Melati and Isabel Wijsen were just 12 and 10 when a lesson at school about leaders like Nelson Mandela, Lady Diana, and Mahatma Gandhi inspired them to think about what they could do right now, as children living in Bali, to make a difference in the world. Having experienced the ocean plastic crisis firsthand on their home island of Bali, the sisters founded Bye Bye Plastic Bags as a nonprofit organization with the goal of achieving an island-wide ban on single-use plastic bags.
Together, they started a petition, collected nearly 100,000 signatures, and went on a hunger strike to convince Bali’s government to enact a single-use plastic bag ban — and succeeded. As of June 23, 2019, Bali has banned all single-use plastic bags from the island as well as plastic straws and Styrofoam.
With Melati and Isabel leading the way, Bye Bye Plastic Bags has since launched many new and successful projects aimed at ridding Bali of plastic and solving the ocean plastic crisis. They’ve spoken at 375 events, shared their incredible story of perseverance with 60,000 students, and inspired the creation of 50 youth-led BBPB teams around the world.
We chose to partner with Bye Bye Plastic Bags because they’re committed to empowering people, especially young people, to do what’s right for the environment. Our $50,000 donation supports initiatives like their One Island One Voice campaigns, Bali’s Biggest Cleanup, Komitmen, Mountain Mamas, and educational booklets for local elementary schools across Indonesia. Each of these projects proves that, with a little forethought and a lot of hard work, it’s possible to make strides against ocean plastic pollution at any age.
4ocean and Bye Bye Plastic Bags have so much in common: our origin stories, our missions, and our mutual desire to empower women and uplift communities.
While our cleanup operations create jobs all over the world, our bracelet assembly operation is unique in that it provides opportunities for women to learn a skill, earn an income, and contribute to a more sustainable future, all while continuing to care for their homes, families, and communities. In fact, about 80% of our artisanal workforce is comprised of women.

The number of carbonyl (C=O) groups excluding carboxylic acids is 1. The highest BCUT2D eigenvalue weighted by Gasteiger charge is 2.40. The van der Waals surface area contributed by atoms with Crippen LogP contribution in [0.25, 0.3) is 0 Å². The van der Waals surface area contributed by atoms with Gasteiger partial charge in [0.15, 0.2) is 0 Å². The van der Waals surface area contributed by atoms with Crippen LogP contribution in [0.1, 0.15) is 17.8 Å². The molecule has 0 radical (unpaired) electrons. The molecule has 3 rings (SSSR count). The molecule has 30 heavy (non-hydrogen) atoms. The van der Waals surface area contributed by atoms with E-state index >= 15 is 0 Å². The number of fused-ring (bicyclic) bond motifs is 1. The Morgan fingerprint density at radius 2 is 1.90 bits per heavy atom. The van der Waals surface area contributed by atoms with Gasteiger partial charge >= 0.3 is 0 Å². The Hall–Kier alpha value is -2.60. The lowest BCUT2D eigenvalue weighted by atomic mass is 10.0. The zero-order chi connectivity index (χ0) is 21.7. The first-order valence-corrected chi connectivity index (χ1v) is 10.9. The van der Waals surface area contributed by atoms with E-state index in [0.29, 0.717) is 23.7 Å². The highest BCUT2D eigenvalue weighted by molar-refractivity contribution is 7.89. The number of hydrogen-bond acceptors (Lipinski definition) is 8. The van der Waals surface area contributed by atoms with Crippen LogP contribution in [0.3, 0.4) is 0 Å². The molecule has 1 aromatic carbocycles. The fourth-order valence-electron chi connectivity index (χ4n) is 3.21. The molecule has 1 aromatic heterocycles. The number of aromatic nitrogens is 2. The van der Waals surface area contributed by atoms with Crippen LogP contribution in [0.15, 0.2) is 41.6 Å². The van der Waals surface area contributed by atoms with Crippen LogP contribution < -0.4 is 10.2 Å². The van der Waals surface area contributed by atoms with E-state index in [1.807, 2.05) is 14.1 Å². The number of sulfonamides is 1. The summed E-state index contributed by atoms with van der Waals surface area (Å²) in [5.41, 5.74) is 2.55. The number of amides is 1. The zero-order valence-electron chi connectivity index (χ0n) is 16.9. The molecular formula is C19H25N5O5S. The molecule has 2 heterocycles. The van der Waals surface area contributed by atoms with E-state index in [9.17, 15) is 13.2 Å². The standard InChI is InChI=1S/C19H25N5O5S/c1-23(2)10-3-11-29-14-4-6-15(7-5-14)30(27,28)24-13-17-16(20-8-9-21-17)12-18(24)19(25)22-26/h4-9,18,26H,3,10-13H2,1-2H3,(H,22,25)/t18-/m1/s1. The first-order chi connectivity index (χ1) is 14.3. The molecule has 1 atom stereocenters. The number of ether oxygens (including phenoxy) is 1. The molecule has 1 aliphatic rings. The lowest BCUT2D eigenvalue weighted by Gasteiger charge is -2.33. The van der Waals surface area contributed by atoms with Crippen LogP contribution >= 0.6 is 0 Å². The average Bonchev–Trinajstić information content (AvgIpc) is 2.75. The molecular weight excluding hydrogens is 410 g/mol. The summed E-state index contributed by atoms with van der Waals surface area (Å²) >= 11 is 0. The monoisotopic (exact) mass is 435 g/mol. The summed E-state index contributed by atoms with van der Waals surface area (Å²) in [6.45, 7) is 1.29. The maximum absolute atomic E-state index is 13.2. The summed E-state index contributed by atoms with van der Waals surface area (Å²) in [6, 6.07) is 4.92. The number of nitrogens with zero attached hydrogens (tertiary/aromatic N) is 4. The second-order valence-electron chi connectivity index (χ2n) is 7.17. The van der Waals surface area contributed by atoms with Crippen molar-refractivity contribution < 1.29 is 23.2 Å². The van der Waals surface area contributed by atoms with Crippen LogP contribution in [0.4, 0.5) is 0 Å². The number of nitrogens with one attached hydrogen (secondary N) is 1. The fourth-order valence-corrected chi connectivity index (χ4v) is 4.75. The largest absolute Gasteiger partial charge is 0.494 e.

BBPB started a social enterprise called Mountain Mamas that also empowers local women in the mountains of Bali. Through this project, the women learn to design and sew beautiful, handmade, reusable bags using donated or recycled materials. Not only does this create a solution that eliminates the need for single-use plastic bags, it also equips women with skills they can use to earn their own income and improve their standard of living
Buying a Mountain Mama Bag contributes to a more sustainable lifestyle in the village of Wanagiri Kauh where the women live and work. Half of the sales profit from the bags they make is reinvested in Bye Bye Plastic Bags. The other half is invested in the health, education, and waste management of the village.
Melati and Isabel launched Bye Bye Plastic Bags in October 2013. By January 2014, they had collected over 87,000 signatures from people who supported an island-wide ban on plastic bags. At least 10,000 of these signatures were collected in-person at Ngurah Rai International Airport.
In November 2014, Melati and Isabel met Bali’s governor, Mangku Pastika, to discuss the island’s plastic problem. He signed a non-binding pledge to make Bali plastic bag free by 2018. His successor, Governor Koster, signed the ban into law after his election in December 2018. On June 23, 2019, the law banning plastic bags, straws, and Styrofoam packaging officially went into effect on the island.
As of June 23, 2019, Bali’s government has banned the use of not only single-use plastic bags, but also plastic straws and Styrofoam on the island under governor’s regulation Pergub #97 2018. Now, Melati and Isabel are launching new projects to spread awareness about the ocean plastic crisis and encourage young people around the world to take action on behalf of the environment.
One Island One Voice is a Bali-based network of organizations active in the field of waste prevention and management. Each year, they host Bali’s Biggest Annual Cleanup. If you live or operate a business in the area, consider signing up as a coordinator on February 15, 2020.
The message that even kids can make a difference is resonating with young people around the world. Now, you can step up and encourage your community to say no to plastic bags, too! Join your local BBPB team or start one in your own city.
Melati and Isabel know that real change happens in the classroom. They’ve created educational booklets to teach other children about plastic pollution and share solutions. One of our favorites is a fun DIY project that transforms old t-shirts into stylish reusable bags.